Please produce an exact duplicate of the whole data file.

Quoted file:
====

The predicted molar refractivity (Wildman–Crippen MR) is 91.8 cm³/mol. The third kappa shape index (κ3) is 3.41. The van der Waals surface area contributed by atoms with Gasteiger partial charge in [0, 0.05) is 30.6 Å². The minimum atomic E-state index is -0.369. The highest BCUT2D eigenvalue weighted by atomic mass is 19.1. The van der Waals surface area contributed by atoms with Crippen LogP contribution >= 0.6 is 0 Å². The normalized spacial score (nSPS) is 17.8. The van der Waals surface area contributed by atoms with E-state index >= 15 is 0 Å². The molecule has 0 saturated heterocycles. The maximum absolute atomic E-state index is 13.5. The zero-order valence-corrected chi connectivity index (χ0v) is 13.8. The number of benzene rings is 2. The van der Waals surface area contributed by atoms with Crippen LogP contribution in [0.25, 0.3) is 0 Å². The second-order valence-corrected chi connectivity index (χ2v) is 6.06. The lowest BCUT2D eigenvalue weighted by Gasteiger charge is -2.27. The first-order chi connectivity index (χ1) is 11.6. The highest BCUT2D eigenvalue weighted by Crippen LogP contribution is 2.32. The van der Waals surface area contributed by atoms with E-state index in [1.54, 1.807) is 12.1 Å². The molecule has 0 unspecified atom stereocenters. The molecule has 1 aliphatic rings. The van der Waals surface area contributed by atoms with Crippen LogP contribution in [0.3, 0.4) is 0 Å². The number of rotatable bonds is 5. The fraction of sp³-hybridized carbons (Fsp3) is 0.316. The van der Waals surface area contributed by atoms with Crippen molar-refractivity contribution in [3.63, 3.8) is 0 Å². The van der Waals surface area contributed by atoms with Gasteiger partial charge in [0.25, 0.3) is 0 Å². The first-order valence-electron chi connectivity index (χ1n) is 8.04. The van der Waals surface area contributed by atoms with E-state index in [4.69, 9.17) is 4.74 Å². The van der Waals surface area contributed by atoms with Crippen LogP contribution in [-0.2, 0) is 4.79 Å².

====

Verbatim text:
The predicted molar refractivity (Wildman–Crippen MR) is 91.8 cm³/mol. The third kappa shape index (κ3) is 3.41. The van der Waals surface area contributed by atoms with Gasteiger partial charge in [0, 0.05) is 30.6 Å². The minimum atomic E-state index is -0.369. The highest BCUT2D eigenvalue weighted by atomic mass is 19.1. The van der Waals surface area contributed by atoms with Crippen LogP contribution >= 0.6 is 0 Å². The normalized spacial score (nSPS) is 17.8. The van der Waals surface area contributed by atoms with E-state index >= 15 is 0 Å². The molecule has 0 saturated heterocycles. The maximum absolute atomic E-state index is 13.5. The zero-order valence-corrected chi connectivity index (χ0v) is 13.8. The number of benzene rings is 2. The van der Waals surface area contributed by atoms with Crippen LogP contribution in [0.25, 0.3) is 0 Å². The second-order valence-corrected chi connectivity index (χ2v) is 6.06. The lowest BCUT2D eigenvalue weighted by Gasteiger charge is -2.27. The first-order chi connectivity index (χ1) is 11.6. The highest BCUT2D eigenvalue weighted by Crippen LogP contribution is 2.32. The van der Waals surface area contributed by atoms with E-state index in [1.54, 1.807) is 12.1 Å². The molecule has 0 unspecified atom stereocenters. The molecule has 1 aliphatic rings. The van der Waals surface area contributed by atoms with Crippen LogP contribution in [0.3, 0.4) is 0 Å². The number of rotatable bonds is 5. The fraction of sp³-hybridized carbons (Fsp3) is 0.316. The van der Waals surface area contributed by atoms with Crippen molar-refractivity contribution in [3.63, 3.8) is 0 Å². The van der Waals surface area contributed by atoms with Gasteiger partial charge in [0.25, 0.3) is 0 Å². The first-order valence-electron chi connectivity index (χ1n) is 8.04. The van der Waals surface area contributed by atoms with E-state index in [4.69, 9.17) is 4.74 Å². The van der Waals surface area contributed by atoms with Crippen LogP contribution in [-0.2, 0) is 4.79 Å².